Prune During Dormant Season
The dormant season (November through mid-March) is an ideal time to prune most plants. I do at least a third of my pruning business during these 4 months. Spring-flowering shrubs, such as Rhododendron, Azalea, Pieris, Lilac, Forsythia, etc have already set their flower buds. Wait until after bloom to prune them. Fruit trees and other deciduous plants are easier to prune when the leaves are not present. Check the how to guide on this web site for information on how to prune specific kinds of plants.
As weather gets less attractive for outdoor gardening, I like to increase my indoor gardening. I enjoy colorful flowering potted plants, especially during the Thanksgiving and Christmas holiday period.
The chrysanthemum is one of the most rewarding potted flowers. They usually bloom for a month or longer. Pick plants which have some buds which are just starting to open for longer bloom. Mums come in many fall colors which are perfect for this time of year. Yellow, Bronze and Bronzy Red are some of the most appropriate. But if you like white, lavender, and pink shades, those are also available. They also come in a variety of flower types included spider shaped blooms and spoon-like petals.
Another favorite of mine is Kalanchoe, which comes in bright shades of red, orange, yellow and pink. They also bloom for several weeks. Cyclamen, in shades of pink, red and white will also bloom for a long time if you pick plants with unopened buds, often hidden down among the leaves.
Of course poinsettias will be available in stores by mid-November. The new, long lasting varieties will stay in bloom for 6 weeks or longer if cared for properly. I like to use several plants in a variety of colors and flower types for holiday decoration. Four or more plants of the same kind will make an attractive, tree-like display if you put the center plant on an inverted bowl. Potted azaleas also come in bright Christmas colors.
When potted plants are moved from a bright, sunny greenhouse to a home situation, they use less water, and can be over watered because of water collecting in decorative foil pot covers. By watering plants in the sink with the foil removed, excess water will drain out the bottom. Feel the top of the soil with your finger. If it is still moist, wait another day or two until it dries on top.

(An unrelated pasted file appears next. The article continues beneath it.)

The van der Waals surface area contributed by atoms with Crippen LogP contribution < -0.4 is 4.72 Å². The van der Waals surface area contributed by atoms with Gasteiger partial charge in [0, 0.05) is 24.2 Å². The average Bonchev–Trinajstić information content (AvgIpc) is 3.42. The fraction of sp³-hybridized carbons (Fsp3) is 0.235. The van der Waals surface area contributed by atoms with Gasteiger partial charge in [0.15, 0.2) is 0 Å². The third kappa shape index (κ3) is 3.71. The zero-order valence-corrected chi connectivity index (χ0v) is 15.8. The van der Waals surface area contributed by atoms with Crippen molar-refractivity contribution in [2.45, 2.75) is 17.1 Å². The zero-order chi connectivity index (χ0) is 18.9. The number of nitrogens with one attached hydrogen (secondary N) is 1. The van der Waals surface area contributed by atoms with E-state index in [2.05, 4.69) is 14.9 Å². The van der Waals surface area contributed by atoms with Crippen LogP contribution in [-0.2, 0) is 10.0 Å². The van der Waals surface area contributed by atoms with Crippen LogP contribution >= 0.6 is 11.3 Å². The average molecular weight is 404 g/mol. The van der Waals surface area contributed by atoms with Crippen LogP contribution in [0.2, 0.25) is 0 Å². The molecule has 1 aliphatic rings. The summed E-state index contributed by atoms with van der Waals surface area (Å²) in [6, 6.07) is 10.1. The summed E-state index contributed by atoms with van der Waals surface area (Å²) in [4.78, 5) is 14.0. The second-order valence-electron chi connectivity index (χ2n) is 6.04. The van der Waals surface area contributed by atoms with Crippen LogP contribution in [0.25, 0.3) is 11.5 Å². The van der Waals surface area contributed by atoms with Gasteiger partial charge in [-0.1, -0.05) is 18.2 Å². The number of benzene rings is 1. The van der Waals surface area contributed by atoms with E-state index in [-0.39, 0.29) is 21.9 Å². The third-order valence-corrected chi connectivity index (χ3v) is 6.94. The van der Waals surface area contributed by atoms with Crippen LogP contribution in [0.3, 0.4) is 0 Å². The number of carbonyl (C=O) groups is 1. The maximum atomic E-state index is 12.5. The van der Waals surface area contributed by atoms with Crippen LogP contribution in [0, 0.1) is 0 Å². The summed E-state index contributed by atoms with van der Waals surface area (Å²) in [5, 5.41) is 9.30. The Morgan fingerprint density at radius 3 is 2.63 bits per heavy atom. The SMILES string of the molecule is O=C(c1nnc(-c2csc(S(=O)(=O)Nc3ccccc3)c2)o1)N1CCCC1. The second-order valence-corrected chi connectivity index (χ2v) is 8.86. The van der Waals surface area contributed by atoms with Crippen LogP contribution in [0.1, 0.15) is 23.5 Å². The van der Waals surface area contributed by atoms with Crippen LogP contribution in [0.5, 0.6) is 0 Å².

Plant Bulbs Inside for Winter Bloom
Bulbs are still available in stores, many at marked-down prices. Paper white narcissus bulbs are pre-cooled and ready to be planted without any special treatment. Make sure bulbs do not have long sprouts already. Paper whites bloom in clusters of tiny, fragrant, daffodil-like flowers in either white or yellow. They are often planted in bowls or relatively shallow containers with just enough gravel or pebbles to hold them upright. They can be planted in deeper pots also. Just place the containers in a sunny area and keep them watered. They will bloom without any further treatment in about 4 to 6 weeks
Large or miniature amaryllis bulbs can be forced into bloom in large, 6 to 8 inch pots. Large amaryllis are generally planted one bulb per pot, and smaller miniatures 3 to a pot. This native South African flower has already been pre-treated and will bloom in 5 to 8 weeks after planting. If you have an amaryllis from last year, quit watering now and place it in a dark, cool place for about 6 weeks. Then it can be brought into the light and will bloom again.